• Many retailers can send gifts straight to recipients. This saves you so much time, and the perils of wrapping!


  • Electronic gift cards are available for a wide range of retailers and can be used for both physical products, and experiences. Again, they can be emailed straight to your recipient and since there’s no shipping involved, they make a great last-minute gift.


  • Secret Santa- This can alleviate both decision paralysis and the financial burden as it means you only have to buy for one person. A great idea for big families, or adult-only gatherings where gifts are typically secondary to the meal and experience.


Girl placing gift into gift bag

Cards- Though sending cards has declined in popularity, some people still expect to receive them. Check out Royal Mail last sending dates (put these in your calendar right now as they are almost here!) to make sure you stand the best chance of your card or gift being received on time.

Supporting other family members who are neurodivergent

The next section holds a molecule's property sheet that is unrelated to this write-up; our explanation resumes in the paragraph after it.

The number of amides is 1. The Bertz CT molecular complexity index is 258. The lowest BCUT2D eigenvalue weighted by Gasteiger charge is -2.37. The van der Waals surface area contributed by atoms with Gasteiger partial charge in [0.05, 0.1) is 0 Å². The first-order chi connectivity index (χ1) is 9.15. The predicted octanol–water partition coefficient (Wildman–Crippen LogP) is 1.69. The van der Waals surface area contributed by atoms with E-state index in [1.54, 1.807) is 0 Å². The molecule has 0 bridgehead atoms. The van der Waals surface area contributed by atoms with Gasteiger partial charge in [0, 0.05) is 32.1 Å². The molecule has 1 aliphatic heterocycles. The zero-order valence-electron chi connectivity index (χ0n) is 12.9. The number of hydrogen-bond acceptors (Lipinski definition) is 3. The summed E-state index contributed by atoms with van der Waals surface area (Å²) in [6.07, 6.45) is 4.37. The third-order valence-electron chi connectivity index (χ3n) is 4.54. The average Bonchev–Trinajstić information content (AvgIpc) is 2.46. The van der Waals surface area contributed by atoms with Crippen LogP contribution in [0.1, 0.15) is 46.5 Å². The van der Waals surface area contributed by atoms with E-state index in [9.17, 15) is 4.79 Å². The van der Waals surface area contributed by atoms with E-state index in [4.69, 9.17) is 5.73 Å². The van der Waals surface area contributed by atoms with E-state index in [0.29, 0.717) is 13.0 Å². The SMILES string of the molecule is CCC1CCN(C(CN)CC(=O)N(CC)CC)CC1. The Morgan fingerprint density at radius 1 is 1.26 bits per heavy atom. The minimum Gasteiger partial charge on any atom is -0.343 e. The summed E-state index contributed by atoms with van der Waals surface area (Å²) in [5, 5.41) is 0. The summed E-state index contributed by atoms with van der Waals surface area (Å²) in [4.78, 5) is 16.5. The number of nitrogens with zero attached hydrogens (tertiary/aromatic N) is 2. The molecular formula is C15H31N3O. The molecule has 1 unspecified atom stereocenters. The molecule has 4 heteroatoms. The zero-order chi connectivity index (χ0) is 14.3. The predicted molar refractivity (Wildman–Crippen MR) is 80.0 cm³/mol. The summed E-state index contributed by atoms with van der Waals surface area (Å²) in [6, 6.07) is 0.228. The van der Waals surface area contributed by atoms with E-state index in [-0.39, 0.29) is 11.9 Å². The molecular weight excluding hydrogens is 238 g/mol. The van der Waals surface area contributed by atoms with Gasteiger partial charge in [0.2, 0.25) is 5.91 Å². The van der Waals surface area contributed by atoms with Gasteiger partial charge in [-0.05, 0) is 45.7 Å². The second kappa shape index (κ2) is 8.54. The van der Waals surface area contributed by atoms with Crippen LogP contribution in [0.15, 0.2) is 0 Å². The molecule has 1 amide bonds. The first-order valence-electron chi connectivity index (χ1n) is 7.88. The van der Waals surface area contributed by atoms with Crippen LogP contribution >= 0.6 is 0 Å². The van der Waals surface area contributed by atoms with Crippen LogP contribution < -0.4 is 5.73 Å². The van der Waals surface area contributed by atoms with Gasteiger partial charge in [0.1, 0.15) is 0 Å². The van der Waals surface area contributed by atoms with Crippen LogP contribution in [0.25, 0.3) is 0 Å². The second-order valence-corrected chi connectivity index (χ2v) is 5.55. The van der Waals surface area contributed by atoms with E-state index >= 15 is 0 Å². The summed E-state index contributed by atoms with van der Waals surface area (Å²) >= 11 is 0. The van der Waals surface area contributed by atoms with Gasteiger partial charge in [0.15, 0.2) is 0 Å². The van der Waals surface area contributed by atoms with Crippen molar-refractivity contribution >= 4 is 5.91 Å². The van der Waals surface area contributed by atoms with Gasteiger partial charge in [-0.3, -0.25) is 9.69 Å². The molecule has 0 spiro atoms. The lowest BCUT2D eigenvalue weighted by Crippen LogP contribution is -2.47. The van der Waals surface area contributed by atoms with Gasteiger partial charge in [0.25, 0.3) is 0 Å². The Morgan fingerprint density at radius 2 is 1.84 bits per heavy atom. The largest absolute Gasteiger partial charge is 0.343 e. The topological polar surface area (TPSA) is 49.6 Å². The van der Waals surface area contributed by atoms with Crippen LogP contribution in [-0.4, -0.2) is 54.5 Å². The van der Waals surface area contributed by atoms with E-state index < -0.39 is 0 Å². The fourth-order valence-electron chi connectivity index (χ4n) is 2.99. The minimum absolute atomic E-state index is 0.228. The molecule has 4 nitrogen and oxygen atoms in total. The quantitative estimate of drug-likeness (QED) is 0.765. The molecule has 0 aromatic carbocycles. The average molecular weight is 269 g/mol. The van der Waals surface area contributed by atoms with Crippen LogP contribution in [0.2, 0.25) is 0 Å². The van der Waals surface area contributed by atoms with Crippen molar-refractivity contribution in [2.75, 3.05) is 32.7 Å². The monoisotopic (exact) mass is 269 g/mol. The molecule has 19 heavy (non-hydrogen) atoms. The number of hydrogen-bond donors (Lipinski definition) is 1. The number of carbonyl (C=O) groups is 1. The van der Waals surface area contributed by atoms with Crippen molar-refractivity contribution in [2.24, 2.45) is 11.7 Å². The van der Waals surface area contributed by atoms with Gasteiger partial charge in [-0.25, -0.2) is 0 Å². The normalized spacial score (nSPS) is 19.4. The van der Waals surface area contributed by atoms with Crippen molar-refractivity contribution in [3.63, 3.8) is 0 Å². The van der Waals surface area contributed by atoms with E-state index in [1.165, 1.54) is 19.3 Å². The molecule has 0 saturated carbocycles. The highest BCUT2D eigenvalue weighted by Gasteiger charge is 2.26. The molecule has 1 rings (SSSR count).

If you share a home with other Neurodivergent family members then you can be a great source of strength and support during this busy time.

  • Focus on strengths


Everyone, irrespective of their neurodiverse condition, has strengths! I’m dyspraxic, so things like getting the decorations out of the loft/attic are a big NO. My husband is charged with this task as he’s much less likely to have a clumsy moment. Conversely, he struggles with getting started on tasks so I am happy to help him with gentle reminders. You know your strengths and weaknesses better than anyone- share these with your household and share the load.


  • Take time for you so you don’t get stressed with others


We all need time and space to be alone. Make sure you respect this need in others, and yourself.


  • Have space for people to be alone


If you’re sharing a small space, this is tough but try and designate even a small area (like a reading nook) as somewhere family members can go if they are feeling overwhelmed.


  • Do nice things/special interests in between busy stuff


In between all the festive planning, meet ups and familial obligations, it's easy to forget about making time for you and your household to do things you like. Try and block out some time where you can indulge a special interest, or even just sit and decompress quietly if that's what you need. Say “No” to things- it’s a complete sentence. Remember to reward yourself for all the wonderful things you have achieved this festive season!